Critics dismiss 'small step' as Octopus vows to safeguard privacy of card users' data
Amid growing privacy concerns, the Octopus Card company says it will stop storing card holders' ID numbers on their personalised cards.
The study, by the political grouping New Forum, also highlighted the little-known policy that card holders are responsible for financial losses arising from a lost Octopus card for six hours after they report losing the card.
In a statement last night, the company said it was 'standing practice' that the user's name, date of birth and ID card number are stored on a personalised Octopus card. 'To enhance the level of privacy protection for the public, from [the fourth quarter of] 2010, ID card numbers will no longer be stored on [personalised cards] or products,' it said.
The 2 million holders of personalised cards must contact the company if they wanted their cards stripped of the information, a spokesman said.
As for the need to take six hours to void a card, the company said Octopus cards work in an offline mode, unlike credit cards. That's why 'it takes time to send files separately to all frontline processors to stop the use of the lost Octopus,' it said.
New Forum board member Tang Wing-chun said removing ID card numbers was an inadequate way of addressing privacy concerns. 'It is a small step forward. But it still does not stop the company from handing over a card holder's personal data to its business partners,' he said.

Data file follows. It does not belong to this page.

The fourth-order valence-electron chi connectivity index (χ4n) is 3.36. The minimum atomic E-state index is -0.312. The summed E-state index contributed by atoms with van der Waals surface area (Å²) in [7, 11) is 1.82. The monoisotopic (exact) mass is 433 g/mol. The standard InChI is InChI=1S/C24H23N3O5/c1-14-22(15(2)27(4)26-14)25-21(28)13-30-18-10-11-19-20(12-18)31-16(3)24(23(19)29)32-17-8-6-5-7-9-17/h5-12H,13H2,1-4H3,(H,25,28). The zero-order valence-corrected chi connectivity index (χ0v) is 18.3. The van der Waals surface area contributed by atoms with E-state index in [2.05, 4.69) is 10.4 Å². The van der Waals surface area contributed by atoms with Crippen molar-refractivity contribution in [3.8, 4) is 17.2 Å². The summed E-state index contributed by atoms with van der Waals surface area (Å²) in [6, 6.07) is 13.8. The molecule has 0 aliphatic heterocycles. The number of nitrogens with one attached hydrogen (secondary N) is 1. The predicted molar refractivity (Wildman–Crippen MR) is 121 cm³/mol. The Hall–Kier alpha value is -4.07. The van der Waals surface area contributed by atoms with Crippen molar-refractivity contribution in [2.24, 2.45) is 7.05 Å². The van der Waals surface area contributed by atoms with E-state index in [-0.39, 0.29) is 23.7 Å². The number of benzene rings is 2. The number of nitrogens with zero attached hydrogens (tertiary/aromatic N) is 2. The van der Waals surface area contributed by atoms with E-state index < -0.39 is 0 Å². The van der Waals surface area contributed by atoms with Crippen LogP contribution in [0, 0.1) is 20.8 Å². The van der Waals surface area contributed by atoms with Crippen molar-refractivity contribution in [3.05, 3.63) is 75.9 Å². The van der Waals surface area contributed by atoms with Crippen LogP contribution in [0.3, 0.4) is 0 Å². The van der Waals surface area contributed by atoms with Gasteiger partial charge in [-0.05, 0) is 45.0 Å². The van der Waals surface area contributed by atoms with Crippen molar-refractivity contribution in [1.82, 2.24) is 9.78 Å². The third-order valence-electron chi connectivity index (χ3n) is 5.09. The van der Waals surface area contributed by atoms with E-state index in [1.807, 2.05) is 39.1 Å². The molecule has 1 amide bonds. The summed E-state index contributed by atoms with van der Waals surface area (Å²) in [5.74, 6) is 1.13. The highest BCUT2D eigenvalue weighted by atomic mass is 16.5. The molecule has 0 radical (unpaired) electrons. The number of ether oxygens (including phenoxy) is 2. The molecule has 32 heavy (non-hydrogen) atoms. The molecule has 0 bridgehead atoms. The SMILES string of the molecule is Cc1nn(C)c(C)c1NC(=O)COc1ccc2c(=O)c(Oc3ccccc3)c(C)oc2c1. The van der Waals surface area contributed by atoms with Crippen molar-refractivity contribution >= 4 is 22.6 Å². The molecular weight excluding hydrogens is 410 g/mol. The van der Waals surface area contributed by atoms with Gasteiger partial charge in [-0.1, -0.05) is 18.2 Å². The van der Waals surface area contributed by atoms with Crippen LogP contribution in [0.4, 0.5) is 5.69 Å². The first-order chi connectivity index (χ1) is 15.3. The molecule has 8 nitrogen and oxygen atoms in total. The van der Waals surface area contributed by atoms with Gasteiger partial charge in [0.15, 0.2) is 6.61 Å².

The company says on its webpage that the personal data collected includes the holder's name, contact details, identification type and number, age and date of birth, card number and Octopus usage data.
The data may be used for, among other purposes, 'marketing of goods and/or services by us, our subsidiaries, our affiliates or any of our selected business partners'.
With more than 11 million transactions a day valued at over HK$100 million, Octopus is said to be the world's most used smart card system. Octopus Cards Ltd says it has issued more than 20 million cards since they were launched in 1997.
But a study by New Forum indicated that many people do not fully understand the liabilities they may be subject to. Of 1,004 card users polled, only 3 per cent knew they would be held responsible for losses for six hours after reporting their card lost.
Over 90 per cent of users said they were unaware of the company's personal data policy.
After being told some of the clauses, as many as 90.2 per cent of the respondents said the policy was unfair.
A spokesman for the privacy commissioner's office said it was aware of the concerns and a study is being conducted to look into the potential privacy issues of the Octopus card system.